pencil sketch 7Sometimes, characters come to me with a look, personality, and name.  All I have to do is insert them into a story.  Other times, I’ll be writing a story and realize that I have a “role” that needs to be filled in order for the story to succeed.  When this happens, I usually have the personality and maybe even the backstory of the character in mind.  I just have to choose a name and look for the character.

Your writing challenge for the next two weeks is to create a character based off of a random name.

  1. Go to an online name generator. (If you want, you may specify gender, but let the computer decide everything else.)
  2. Create a character for the name you are given: backstory, personality, home life, family relationships, profession, the culture in which he/she lives, his/her role in society, his/her beliefs (religious, political, etc.), and anything else you can think of.

When you’re done, ask yourself whether or not your new character could fit into a story you’re already writing or if he/she is the inspiration you needed for a new story.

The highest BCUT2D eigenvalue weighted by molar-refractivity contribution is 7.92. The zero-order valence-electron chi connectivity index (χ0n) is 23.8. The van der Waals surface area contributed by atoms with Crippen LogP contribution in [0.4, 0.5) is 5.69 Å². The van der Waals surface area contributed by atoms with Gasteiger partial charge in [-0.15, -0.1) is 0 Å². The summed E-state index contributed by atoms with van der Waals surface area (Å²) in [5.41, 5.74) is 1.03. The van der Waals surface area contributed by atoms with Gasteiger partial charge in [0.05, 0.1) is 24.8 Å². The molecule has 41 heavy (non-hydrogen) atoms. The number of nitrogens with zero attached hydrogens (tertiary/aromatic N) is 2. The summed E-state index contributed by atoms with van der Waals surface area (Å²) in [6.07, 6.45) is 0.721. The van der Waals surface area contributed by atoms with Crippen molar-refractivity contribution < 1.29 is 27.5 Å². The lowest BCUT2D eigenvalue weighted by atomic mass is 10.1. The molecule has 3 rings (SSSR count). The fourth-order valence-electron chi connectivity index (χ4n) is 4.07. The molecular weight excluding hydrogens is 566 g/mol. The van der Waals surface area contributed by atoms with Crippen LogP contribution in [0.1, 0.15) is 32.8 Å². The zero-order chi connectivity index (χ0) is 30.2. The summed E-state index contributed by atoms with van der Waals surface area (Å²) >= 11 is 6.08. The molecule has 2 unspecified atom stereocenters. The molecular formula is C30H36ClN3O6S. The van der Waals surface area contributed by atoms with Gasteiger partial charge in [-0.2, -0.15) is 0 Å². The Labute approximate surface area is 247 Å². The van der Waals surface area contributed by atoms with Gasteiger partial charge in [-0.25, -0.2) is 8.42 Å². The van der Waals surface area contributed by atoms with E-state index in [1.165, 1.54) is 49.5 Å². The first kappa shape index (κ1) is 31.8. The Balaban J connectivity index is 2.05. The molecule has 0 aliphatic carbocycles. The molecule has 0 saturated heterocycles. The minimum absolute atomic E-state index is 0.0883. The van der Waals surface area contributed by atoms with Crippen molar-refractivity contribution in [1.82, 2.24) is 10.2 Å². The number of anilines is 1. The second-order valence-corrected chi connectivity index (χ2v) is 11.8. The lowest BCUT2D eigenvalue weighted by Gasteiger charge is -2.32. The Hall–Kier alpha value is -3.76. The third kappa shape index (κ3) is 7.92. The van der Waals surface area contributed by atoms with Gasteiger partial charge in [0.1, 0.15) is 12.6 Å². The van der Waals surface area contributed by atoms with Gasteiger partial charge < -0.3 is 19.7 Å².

Happy writing!

Katie

*Special thanks to my friend, Taylor Bresslin, for having me do this character creating exercise at one of our writers’ group’s meetings.

Childhood Favorites

Hello everyone!

Ernie Gets LostReading was a huge part of my childhood.  Some of my best memories are of my parents reading to me.  When I was six and got lost at Disney Land, I knew what to do because of a Sesame Street picture book that my mom had read to me.

Your writing challenge for the next two weeks is to create a new story based off of your favorite picture book from childhood.  Do one of the following:

  1. Re-write the picture book as a story for adults.
  2. Take the moral or theme of the picture book, and write a different children’s story with the same moral or theme.
  3. Why was that picture book your favorite?  Identify element that made the book special for you.  Then, write a story that contains that element, but otherwise is unrelated to that picture book.

Happy writing!

Katie